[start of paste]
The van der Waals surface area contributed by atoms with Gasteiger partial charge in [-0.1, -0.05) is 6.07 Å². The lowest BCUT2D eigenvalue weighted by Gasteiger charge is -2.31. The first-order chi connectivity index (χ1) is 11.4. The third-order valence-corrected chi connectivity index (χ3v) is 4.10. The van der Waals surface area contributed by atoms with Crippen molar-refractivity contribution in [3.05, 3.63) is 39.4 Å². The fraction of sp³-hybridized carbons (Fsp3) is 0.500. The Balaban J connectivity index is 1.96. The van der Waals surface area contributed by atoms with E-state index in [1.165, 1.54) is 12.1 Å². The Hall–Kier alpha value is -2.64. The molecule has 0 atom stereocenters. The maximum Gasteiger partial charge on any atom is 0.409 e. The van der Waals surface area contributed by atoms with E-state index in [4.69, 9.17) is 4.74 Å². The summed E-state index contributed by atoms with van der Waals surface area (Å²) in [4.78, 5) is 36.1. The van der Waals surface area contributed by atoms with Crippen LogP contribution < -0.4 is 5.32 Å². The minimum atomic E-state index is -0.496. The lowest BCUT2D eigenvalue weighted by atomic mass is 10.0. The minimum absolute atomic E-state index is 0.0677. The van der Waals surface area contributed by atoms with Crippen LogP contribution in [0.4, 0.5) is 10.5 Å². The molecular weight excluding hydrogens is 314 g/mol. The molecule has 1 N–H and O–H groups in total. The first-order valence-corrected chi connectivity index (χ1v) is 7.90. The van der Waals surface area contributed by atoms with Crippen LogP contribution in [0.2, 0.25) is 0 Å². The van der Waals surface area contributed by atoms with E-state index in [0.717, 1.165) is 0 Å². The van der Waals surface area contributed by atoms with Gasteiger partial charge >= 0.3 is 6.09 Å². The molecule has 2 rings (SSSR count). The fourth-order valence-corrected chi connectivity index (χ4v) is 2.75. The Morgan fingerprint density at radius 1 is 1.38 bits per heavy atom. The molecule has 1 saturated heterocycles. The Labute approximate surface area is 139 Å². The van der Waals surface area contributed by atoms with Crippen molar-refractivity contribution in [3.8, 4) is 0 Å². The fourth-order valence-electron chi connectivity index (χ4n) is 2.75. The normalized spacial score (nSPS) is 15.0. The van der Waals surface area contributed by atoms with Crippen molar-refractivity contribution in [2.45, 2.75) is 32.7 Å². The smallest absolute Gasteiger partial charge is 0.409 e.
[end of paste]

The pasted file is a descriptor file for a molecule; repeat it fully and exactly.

The van der Waals surface area contributed by atoms with Gasteiger partial charge in [-0.1, -0.05) is 6.07 Å². The lowest BCUT2D eigenvalue weighted by Gasteiger charge is -2.31. The first-order chi connectivity index (χ1) is 11.4. The third-order valence-corrected chi connectivity index (χ3v) is 4.10. The van der Waals surface area contributed by atoms with Crippen molar-refractivity contribution in [3.05, 3.63) is 39.4 Å². The fraction of sp³-hybridized carbons (Fsp3) is 0.500. The Balaban J connectivity index is 1.96. The van der Waals surface area contributed by atoms with E-state index in [1.165, 1.54) is 12.1 Å². The Hall–Kier alpha value is -2.64. The molecule has 0 atom stereocenters. The maximum Gasteiger partial charge on any atom is 0.409 e. The van der Waals surface area contributed by atoms with E-state index in [4.69, 9.17) is 4.74 Å². The summed E-state index contributed by atoms with van der Waals surface area (Å²) in [4.78, 5) is 36.1. The van der Waals surface area contributed by atoms with Crippen LogP contribution < -0.4 is 5.32 Å². The minimum atomic E-state index is -0.496. The lowest BCUT2D eigenvalue weighted by atomic mass is 10.0. The minimum absolute atomic E-state index is 0.0677. The van der Waals surface area contributed by atoms with Crippen LogP contribution in [0.4, 0.5) is 10.5 Å². The molecular weight excluding hydrogens is 314 g/mol. The molecule has 1 N–H and O–H groups in total. The first-order valence-corrected chi connectivity index (χ1v) is 7.90. The van der Waals surface area contributed by atoms with Crippen LogP contribution in [0.2, 0.25) is 0 Å². The van der Waals surface area contributed by atoms with E-state index in [0.717, 1.165) is 0 Å². The van der Waals surface area contributed by atoms with Gasteiger partial charge >= 0.3 is 6.09 Å². The molecule has 2 rings (SSSR count). The fourth-order valence-corrected chi connectivity index (χ4v) is 2.75. The Morgan fingerprint density at radius 1 is 1.38 bits per heavy atom. The molecule has 1 saturated heterocycles. The Labute approximate surface area is 139 Å². The van der Waals surface area contributed by atoms with Crippen molar-refractivity contribution in [3.8, 4) is 0 Å². The fourth-order valence-electron chi connectivity index (χ4n) is 2.75. The normalized spacial score (nSPS) is 15.0. The van der Waals surface area contributed by atoms with Crippen molar-refractivity contribution in [2.45, 2.75) is 32.7 Å². The smallest absolute Gasteiger partial charge is 0.409 e.